On the other hand, even if I died at a ripe old age, anything I wanted to get to before I died was kind of urgent. The clock didn’t stop ticking. I’m not a kid anymore, kiddo. This meant a complete rejiggering of almost everything: life priorities, long-range plans, and, yes, close personal friendships. Time, as the Petit Prince wisely observed, is really the only investment one ever makes. Standard midlife crisis stuff, really. Then, of course, came the sepsis, and the long-range was off again, but now it’s sort of back on again, so basically what do I know?
But the funny thing is—well, not funny “ha-ha,” but funny “oh shit”—is that when you start making major life changes, you find that some of the people you’ve been closest to don’t like it one bit. They liked you just the way you were, and aren’t so crazy about the new you; hence the piled-up bodies. At one point, I was trying to explain this to my then-best friend. “OK,” he asked, “but how long is this going to last? When are you going to be normal again?” And the thing is? I’m not going to be normal again. Never. I have never been “normal.” Nothing about this has been normal. Nothing about this is going to be normal. I’m playing it entirely by ear, making it up as I go along.
My friend Skip would understand; he put Elizabeth Taylor to shame. After heading up two major New York/Metro-area hospitals, he was badly injured in a terrible car accident. Then, during the long recovery, he got addicted first to painkillers, then to old-fashioned crack. By the time I knew him, though, he was pasting his life back together, one step at a time: off the crack, new job that he loved . . . But in December of 2009, he went into the hospital for another surgery to repair the damage to his back from the accident, and the chronic obstructive pulmonary disease (COPD) that he’d gotten from the crack (which, it turns out, isn’t very good for one’s lungs), didn’t react very well with the anesthesia, and he died on the table. He didn’t get his Phoenix break like I did. Skip had been to the dark side and back several times; he was smart and funny and incredibly kind, and that guy knew how to listen. I miss him a lot these days. But . . . another body to step over, this one more literal.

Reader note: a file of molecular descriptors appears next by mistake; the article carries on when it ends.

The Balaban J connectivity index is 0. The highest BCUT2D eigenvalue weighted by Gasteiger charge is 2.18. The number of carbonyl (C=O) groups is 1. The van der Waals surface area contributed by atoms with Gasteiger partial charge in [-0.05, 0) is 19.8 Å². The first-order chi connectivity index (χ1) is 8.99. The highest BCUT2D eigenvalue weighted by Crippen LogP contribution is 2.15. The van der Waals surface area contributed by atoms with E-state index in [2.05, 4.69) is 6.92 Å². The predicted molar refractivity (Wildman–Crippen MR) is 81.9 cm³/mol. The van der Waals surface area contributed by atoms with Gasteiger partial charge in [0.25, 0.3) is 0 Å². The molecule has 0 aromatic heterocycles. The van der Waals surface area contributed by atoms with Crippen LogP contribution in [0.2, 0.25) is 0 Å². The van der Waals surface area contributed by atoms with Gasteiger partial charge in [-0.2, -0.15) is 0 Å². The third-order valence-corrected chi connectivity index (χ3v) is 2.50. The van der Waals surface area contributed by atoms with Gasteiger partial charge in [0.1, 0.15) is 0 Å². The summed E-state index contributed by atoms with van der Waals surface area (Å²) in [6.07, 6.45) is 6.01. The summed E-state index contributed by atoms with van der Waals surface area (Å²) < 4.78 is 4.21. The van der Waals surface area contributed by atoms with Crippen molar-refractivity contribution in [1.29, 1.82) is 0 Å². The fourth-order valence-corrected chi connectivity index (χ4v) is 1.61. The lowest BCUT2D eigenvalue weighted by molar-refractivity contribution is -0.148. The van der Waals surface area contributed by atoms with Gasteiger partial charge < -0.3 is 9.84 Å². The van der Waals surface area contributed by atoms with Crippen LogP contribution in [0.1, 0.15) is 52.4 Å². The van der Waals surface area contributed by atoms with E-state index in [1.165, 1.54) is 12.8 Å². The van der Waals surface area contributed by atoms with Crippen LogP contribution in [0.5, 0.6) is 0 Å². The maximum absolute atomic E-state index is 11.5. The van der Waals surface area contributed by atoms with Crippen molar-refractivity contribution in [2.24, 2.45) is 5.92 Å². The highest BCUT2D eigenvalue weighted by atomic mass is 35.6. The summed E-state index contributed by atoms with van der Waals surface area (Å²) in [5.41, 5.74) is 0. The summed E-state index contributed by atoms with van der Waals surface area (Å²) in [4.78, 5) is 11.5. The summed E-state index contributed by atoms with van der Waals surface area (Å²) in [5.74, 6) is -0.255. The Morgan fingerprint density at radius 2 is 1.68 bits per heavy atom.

My mother completely freaks out when we’re driving and I get lost, which, since I don’t really know Atlanta, happens fairly often. She’s a panicky sort, who’s always afraid that THIS time, we’re REALLY lost, and we’ll never find our way back to the beaten path, and years from now, explorers will find her rusted SUV covered with weeds by the side of the road, with our bleached bones still in the seat belts, having been cleanly stripped of all flesh by vultures and rodents. Me, not so panicky. I know what to do when I’m lost, how (roughly) to find my way again. When you spend half of your life not knowing precisely what you’re doing, you get used to winging it. You develop strategies.
And that, for me, is entirely normal. It’s the way it’s always been, and it’s not going to change.